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Smart Bombs: Military, Defense and National Security

Why Do We Keep Upgrading the Ancient B-52 Bomber?

A U.S. Air Force 5th Bomb Wing B-52 Stratofortress approaches a U.S. Air Force KC-135 Stratotanker, assigned to the 909th Air Refueling Squadron, to perform aerial refueling over the Pacific Ocean, Oct. 27, 2022. Aerial refueling allows friendly aircraft to continue their mission without needing to return to the base for fuel. (U.S. Air Force photo by Airman Alexis Redin).

Just when you think the B-52 bomber has seen better days, Boeing drags you back in. The defense giant has released a computer-generated rendering of what an updated B-52 will look like once it gets its new engines, the latest radar, and undergoes other cosmetic changes. These upgrades are some of the most substantial modifications in decades, and they will keep the B-52 in service until at least 2050. The question remains whether it is wise to put so much effort into a bomber whose mission set might nevertheless be substantially constrained compared to the past.

B-52: Getting Nosy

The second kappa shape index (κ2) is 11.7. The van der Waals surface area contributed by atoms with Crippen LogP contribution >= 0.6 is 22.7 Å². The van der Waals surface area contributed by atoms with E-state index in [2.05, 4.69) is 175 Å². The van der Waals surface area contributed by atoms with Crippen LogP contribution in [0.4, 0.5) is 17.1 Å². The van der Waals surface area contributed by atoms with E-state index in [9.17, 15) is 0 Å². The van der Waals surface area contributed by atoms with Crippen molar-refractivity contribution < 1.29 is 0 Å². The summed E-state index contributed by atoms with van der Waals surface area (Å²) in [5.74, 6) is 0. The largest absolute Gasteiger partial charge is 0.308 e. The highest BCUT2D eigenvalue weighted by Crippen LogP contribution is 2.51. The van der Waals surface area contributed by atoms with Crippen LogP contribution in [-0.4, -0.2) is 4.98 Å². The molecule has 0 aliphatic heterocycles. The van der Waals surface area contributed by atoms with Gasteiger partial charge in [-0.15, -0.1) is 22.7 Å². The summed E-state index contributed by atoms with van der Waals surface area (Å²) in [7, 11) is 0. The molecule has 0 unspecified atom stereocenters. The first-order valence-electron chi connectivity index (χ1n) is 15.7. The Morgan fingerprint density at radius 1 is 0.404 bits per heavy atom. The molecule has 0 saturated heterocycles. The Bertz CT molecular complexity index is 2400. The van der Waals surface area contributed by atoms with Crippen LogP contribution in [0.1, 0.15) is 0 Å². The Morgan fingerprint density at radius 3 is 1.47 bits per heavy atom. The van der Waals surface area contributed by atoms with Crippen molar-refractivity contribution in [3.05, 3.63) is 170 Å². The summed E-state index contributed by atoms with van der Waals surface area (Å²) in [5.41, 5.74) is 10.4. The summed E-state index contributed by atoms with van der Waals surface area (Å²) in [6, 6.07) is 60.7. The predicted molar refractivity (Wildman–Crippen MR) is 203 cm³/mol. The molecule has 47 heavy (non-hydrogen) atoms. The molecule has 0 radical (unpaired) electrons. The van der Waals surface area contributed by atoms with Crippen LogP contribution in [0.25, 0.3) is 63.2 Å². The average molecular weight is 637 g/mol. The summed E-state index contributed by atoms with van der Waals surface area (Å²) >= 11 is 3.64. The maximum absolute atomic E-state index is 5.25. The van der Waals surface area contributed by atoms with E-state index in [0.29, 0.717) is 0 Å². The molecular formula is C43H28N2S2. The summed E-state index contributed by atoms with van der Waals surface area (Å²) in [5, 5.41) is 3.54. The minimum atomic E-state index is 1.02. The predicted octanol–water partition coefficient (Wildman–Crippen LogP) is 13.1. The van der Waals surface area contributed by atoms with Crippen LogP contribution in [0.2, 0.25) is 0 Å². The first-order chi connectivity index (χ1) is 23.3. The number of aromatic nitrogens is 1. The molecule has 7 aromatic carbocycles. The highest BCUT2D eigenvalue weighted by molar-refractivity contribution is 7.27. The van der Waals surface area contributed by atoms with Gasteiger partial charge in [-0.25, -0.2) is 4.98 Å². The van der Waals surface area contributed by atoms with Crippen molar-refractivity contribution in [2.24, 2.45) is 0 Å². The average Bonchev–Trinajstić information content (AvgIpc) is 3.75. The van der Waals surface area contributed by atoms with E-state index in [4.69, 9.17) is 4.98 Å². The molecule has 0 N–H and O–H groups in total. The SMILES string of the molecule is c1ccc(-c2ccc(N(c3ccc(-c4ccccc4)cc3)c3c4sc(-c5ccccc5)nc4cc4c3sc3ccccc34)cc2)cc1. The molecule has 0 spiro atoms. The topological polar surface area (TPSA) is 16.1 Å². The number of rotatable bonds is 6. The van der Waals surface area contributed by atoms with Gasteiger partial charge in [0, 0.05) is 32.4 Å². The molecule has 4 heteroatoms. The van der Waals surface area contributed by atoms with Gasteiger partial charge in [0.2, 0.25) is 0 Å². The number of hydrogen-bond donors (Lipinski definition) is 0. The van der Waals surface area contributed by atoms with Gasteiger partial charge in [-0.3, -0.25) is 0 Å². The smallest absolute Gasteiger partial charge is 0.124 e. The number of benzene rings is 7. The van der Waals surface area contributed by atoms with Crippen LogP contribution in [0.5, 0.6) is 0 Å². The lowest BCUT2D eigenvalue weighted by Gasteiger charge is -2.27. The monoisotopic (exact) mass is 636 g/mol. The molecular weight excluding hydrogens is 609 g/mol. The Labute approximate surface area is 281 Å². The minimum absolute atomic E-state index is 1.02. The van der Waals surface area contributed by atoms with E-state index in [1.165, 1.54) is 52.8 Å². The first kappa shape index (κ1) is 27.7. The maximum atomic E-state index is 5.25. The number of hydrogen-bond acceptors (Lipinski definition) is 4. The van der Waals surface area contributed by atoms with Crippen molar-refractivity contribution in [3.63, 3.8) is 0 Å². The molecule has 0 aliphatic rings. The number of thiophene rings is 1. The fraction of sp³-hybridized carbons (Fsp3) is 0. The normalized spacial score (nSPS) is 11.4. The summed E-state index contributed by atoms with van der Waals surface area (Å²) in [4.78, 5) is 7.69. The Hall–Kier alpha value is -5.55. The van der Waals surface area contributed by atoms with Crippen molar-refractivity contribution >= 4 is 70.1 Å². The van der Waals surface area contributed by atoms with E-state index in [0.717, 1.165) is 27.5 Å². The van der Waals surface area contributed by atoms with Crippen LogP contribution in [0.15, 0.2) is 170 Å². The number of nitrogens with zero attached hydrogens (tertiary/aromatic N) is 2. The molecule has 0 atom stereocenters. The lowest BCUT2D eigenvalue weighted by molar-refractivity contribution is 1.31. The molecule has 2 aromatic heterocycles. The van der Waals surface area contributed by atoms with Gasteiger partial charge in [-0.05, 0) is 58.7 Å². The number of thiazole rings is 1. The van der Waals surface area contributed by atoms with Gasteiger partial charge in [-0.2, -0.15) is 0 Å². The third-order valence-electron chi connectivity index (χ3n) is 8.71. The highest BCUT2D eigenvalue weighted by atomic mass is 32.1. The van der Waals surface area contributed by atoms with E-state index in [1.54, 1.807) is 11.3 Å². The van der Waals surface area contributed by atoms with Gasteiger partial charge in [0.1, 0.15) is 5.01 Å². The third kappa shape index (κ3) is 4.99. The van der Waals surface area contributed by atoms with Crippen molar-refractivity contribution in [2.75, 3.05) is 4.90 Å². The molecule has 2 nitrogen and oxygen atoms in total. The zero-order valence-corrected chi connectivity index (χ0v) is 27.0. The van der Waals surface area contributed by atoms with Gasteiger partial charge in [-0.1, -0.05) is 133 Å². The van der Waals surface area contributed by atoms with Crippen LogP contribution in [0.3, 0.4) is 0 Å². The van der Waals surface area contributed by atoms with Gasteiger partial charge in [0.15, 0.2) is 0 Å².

The Stratofortress will have a new, sleek appearance. Rolls-Royce F130 turbofans will propel this B-52 variant, which will be designated as the B-52J or B-52K. The four engine pods will be larger, with each containing two F130 powerplants. The new engines will be more fuel-efficient, will have new digital controls, and will require less maintenance. The updated B-52 will also cost less to fly.

Boeing went back to basics on the nose design. The latest B-52 models will have a rounded nose, and no fairings will sit beneath the bomber’s front. Those components previously housed the dated Electro-Optical Viewing System, with its forward-looking infrared apparatus and low-light-level television system. This set-up was used to facilitate flight at lower altitudes and to conduct intelligence, surveillance, and reconnaissance missions.